The journey back to Sheehs Mahal was a silent one. Khushi was still trying to assimilate the information, the revelations about the complex man she had fallen in love with. A bitter man …a man with a dark past.  He had faced betrayals of the worst kind. Even though she had a faint memory of her parents, she knew that had they been in a similar situation, her mother would have chosen to live for her. So would her father whom she remembered vaguely. Their love for the child would have overcome all other passions, all other love and hate that seemed to have ruled the life of Arnav’s parents. Was it a wonder that he found it difficult to trust others when his nearest ones had left him to fend for himself?  Was he a monster as she had once believed….as he had called himself several times, apologizing for his behavior? Probably he was…but a sad one. His anger and arrogance had helped him when love and trust had failed him so miserably.

But hadn’t she seen his tender side…with Di, Nani, even Mamiji…and herself… when..when he ahd broken her fast on Teej, come all the way to the temple to bandage her finger…when he thought she had an accident. The memories once again flooded her mind…Khushi saw a man struggling against his innate bitterness, his distrust. How well Shyam must have known him to play on that.

Shyam. Despite everything, Khushi knew she would always carry the thorn in her heart…that Arnav had trusted Shyam’s word.. he had believed  she could stoop so low, without giving her a chance to explain. But neither could she forget the last few weeks…weeks when he had showered her love, his immense capacity to care, the way he had laid open his heart, his insecurities, made himself so vulnerable knowing that when her memories came back she might turn away from him. And she had done exactly that….She felt his efforts to cling to her; his refusal to let her go, with a new understanding, a new kind of urgency.

‘I have my wife and I am going to be with her.’


‘Then you must know that this … I cannot let you go…with nothing to hold on to…’


‘In your scheme of things, you are planning to destroy me.’

Suddenly Khushi wanted to rush to him, hold him and wipe away the tears she had seen so often in the last few days. She looked at NK who had been quiet all the while. ‘Please, is he..is he okay…?’

‘He is. Payal bhabhi and Anjili Di look after him. And its not like last time…when you disappeared. He knows where you are so…that makes it …better, I guess.’

Khushi nodded.

‘He sent these.’

Khushi’s eyes teared as she took them and held them tightly. Anklets…just like her mother’s. He knew she would miss them them once she had her memories back. But it was not just because it was her mother’s. She had re-lived that diwali night so often…when he had put a similar anklet on her feet. In her mind, they were as much a part of her mother’s memories as his.

Khushi sat down with a thud and buried her face in her hands. She wanted him so much…it was like an ache in stomach. ‘I…I must have hurt him…so badly when I left.’ She murmured.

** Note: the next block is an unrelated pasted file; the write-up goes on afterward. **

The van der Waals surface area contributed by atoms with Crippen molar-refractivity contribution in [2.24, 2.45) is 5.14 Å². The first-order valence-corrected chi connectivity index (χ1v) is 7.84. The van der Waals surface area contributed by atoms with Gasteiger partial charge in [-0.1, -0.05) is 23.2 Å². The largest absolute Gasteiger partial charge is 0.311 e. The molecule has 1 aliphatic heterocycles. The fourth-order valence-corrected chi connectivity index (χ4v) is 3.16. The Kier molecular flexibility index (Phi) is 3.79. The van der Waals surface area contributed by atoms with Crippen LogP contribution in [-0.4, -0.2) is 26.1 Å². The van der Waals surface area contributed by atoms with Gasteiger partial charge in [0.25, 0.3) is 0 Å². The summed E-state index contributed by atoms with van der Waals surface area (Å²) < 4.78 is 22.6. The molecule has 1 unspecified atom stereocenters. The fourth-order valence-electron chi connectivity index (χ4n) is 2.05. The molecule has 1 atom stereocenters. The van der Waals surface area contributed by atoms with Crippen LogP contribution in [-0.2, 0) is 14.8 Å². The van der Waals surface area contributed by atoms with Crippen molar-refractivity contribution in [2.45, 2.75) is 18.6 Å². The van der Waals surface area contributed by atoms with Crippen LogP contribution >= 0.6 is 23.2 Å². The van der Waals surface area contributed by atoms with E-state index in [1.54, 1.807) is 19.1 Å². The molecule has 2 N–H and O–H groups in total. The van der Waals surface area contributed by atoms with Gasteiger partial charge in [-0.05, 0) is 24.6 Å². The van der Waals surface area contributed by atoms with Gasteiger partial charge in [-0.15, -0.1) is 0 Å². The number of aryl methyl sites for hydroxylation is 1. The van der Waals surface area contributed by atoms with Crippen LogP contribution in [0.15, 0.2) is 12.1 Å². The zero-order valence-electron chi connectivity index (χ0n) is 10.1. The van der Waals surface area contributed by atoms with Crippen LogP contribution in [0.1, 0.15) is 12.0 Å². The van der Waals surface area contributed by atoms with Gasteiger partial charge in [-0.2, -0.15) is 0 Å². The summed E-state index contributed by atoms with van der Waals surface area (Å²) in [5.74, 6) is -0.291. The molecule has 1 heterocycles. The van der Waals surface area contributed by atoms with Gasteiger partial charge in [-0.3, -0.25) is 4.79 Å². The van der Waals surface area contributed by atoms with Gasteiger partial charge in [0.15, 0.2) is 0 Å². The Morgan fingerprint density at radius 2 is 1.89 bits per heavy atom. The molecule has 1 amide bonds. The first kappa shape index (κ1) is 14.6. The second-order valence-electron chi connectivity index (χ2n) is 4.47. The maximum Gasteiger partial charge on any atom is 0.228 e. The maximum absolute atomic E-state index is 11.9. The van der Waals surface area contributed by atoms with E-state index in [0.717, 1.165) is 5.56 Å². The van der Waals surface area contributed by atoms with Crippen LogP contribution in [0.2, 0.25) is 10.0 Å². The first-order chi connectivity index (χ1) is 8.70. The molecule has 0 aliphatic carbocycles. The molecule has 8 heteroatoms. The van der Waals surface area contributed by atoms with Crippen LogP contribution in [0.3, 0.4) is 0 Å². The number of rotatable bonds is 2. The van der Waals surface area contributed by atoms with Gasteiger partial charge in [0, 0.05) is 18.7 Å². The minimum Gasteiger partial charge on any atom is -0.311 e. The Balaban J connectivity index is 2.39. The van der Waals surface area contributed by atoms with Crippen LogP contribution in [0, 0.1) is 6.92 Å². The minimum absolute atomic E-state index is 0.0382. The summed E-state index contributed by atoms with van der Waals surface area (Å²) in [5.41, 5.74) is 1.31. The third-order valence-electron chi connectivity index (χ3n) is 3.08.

NK ran hand on her head. ‘Well, my stupid cousin did deserve it, didn’t he?’ he said with chuckle trying to cheer her up. ‘Come home, Khushiji. But come because you cannot stay away…not because you feel sorry for him as you do now…come because you cannot stay from him.’


Next day, after NK had left, Lavanaya found Khushi sitting on the terrace staring at a blank paper spread before her, nibbling the pen, lost in thought. Where did she begin? She looked up when Lavanaya came to sit opposite her.

‘I was planning to write to Arnavji,’ Khushi answered when Lavayana raised brow in inquiry.

‘Prem patr’ Lavanaya teased, happy to see Khushi blush.

‘Just some things that I needed to ask him.’

‘Then speak to him?’

Khushi shook her head. ‘It is better this way. Later…later we can speak face to face.’

‘OK. But do you know while you were in amnesia, the world moved ahead. You can mail him…and he will get it instantly. This will take ages.’

Khushi looked at the paper and then Lavanaya. Her friend was right. How often she had teased Arnavji that he was as much in love with his laptop as her!

‘You tell me then. How to write a mail..’ Khushi pushed away the pen and the paper and looked at Lavanaya.

‘Of course. First lets get a laptop, Ms Khushi Kumari Gupta.’

‘Singh Raizada,’ Khushi murmured getting up to follow Lavanaya.


The phone beeped. It was late. Who could be writing to him at this time, Arnav wondered. Perhaps some overseas clients, he took up the phone with a sigh. His eyes widened with shock as he read the message in the inbox.

Mail from Khushi K. Gupta.


  So here it is. A long one to compensate for being late. Yesterday was  just not my day!
‘You’ve got mail!!’ to follow. I always found the idea of love letters very romantic. But Lavanaya is also correct. Letters are passe. So I decided let the two of them write mails and sort out the issues. Also I feel with all the tears, emotional baggage, face to face encounters often dont work….
🙂 Enjoy. and write to me so that I can shape up the rest the updates to come. Will update ICHTW by the weekend!